Team Dealboard recently attended CONXEMAR, the International Fair of Frozen Seafood organized by the Spanish Association of Wholesalers, Importers, Processors and Exporters of Fisheries and Aquaculture Products. While there, we engaged in 120 conversations with representatives from over 100 companies in the seafood industry. We share our observations about the CONXEMAR event, the current state of the seafood industry, and the impact of COVID in this multi-part series.
Relationships matter. We do business with those who we’ve
successfully done business with before. We build trust based on observing each
other’s patterns of behavior. And if we’ve had an issue or dispute, we make
note of those who strive to do right by others and honor “the spirit of the
agreement” rather than those who ruthlessly work their advantage on the basis
of a technicality. These concepts aren’t just for the seafood industry, they
apply to life as a whole.
But, when it comes to relationships, the seafood industry
has a scalability problem. We know that at the fringes of this industry, there
are plenty of sketchy operations. Each of us every day faces decisions
about whether to permit smaller companies to make big purchases, and from time
to time every one of us finds ourselves in a disagreement over something which
had previously been agreed. It’s no wonder many seafood buyer/seller
relationships, the most successful ones, have been built and strengthened over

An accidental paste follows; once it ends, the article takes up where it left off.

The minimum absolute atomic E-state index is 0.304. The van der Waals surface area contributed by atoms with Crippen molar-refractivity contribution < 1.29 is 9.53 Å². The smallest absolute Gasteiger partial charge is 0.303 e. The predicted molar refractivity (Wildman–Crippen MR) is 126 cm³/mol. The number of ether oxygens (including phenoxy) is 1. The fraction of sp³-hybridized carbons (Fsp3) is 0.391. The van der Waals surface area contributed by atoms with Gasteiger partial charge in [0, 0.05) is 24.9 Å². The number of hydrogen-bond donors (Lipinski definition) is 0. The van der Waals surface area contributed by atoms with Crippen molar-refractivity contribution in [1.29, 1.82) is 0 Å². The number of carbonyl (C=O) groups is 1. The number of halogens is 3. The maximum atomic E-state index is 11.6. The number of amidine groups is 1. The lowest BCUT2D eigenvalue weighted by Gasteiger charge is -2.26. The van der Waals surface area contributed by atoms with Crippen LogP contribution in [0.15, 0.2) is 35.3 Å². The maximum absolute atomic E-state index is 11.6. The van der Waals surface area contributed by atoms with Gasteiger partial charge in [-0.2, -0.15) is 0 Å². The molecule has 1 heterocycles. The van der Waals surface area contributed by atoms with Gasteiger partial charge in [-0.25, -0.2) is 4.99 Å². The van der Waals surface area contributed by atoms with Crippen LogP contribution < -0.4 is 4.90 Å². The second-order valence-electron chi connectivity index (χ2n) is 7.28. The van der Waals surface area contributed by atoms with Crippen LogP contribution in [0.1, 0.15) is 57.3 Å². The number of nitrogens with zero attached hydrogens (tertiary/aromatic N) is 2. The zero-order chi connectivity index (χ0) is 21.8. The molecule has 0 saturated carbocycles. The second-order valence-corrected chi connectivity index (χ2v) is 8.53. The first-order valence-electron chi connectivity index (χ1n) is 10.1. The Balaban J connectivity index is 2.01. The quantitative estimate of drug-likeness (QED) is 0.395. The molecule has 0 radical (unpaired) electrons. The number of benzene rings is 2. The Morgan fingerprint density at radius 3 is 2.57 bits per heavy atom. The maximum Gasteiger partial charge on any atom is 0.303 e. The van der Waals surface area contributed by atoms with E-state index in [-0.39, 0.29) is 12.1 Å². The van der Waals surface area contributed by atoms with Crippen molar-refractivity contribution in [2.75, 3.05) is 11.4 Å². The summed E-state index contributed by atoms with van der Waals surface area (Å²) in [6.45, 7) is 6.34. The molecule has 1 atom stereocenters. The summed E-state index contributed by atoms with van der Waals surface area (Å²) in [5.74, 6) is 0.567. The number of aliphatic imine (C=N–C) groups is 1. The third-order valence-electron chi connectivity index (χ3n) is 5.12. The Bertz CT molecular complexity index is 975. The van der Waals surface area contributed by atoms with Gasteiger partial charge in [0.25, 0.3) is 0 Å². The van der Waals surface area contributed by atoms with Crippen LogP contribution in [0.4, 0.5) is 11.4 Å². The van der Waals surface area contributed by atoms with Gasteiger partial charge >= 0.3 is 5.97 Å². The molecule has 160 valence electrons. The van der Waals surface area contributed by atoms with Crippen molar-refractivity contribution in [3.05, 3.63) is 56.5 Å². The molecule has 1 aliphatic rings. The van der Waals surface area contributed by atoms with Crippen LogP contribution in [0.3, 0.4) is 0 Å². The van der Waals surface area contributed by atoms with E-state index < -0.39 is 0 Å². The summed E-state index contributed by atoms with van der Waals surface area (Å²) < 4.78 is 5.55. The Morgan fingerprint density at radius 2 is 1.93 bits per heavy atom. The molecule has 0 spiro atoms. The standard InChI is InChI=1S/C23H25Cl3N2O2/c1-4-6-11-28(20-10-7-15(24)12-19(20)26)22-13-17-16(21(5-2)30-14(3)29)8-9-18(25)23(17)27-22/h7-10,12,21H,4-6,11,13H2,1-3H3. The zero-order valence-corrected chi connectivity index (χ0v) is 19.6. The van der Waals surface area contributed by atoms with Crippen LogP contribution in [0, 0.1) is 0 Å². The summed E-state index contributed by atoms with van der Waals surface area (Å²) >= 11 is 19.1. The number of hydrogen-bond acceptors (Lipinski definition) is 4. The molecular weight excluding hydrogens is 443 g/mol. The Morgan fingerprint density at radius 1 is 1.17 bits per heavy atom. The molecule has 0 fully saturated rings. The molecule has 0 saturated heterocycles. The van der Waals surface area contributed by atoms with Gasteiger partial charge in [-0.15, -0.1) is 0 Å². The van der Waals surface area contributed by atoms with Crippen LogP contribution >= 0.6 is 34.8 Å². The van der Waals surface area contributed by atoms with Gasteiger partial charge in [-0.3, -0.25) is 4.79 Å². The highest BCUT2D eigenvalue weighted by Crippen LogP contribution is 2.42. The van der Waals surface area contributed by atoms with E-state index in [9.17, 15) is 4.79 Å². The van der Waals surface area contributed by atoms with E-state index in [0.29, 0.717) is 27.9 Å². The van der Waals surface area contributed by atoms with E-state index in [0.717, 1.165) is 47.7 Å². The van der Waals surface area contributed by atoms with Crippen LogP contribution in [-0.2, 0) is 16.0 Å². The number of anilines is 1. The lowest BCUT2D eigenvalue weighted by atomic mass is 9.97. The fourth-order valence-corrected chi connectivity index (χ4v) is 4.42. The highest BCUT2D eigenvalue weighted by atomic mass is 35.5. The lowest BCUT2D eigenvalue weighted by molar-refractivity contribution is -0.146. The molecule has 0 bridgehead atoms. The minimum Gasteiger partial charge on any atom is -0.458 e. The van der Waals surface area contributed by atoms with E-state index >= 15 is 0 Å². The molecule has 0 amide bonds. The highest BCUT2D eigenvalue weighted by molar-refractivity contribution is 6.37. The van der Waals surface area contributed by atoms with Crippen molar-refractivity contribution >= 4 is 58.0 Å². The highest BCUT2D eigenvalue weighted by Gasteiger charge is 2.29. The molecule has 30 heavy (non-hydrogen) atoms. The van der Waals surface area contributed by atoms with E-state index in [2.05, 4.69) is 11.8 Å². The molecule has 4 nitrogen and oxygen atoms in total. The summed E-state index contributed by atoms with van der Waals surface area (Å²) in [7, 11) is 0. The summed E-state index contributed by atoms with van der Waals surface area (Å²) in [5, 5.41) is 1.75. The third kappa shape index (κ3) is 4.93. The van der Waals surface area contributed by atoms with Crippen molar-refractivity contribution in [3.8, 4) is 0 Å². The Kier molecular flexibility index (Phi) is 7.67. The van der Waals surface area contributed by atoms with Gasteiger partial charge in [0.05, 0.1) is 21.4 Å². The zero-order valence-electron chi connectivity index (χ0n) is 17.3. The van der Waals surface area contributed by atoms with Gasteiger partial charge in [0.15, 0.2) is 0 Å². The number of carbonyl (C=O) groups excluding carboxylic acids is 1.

But now, fisheries in some locations are threatened by
climate change, forcing us to seek new suppliers in other regions. And, despite
the generations-long history of many seafood trading relationships, the pandemic
introduced unprecedented supply chain volatility and consumer demand uncertainty,
leading many parties to exit the industry or seek shelter under bankruptcy
All of this puts pressure on relationships, and forces all of us to seek new ones. Lack of trust becomes
a huge barrier to growing your network. This was a frequent topic in our
conversations at CONXEMAR. Any time a new party wants to purchase goods and
services, developing trust over a generation is too long to wait for the
necessary trust to develop.
There are ways to mitigate this, of course – word of mouth
referrals, testing new parties through small transactions first, or obtaining
credit insurance, for example. But each of these takes time, or gets expensive.
How do you build trust? Is your process to build trust a
barrier or an enabler for your business growth?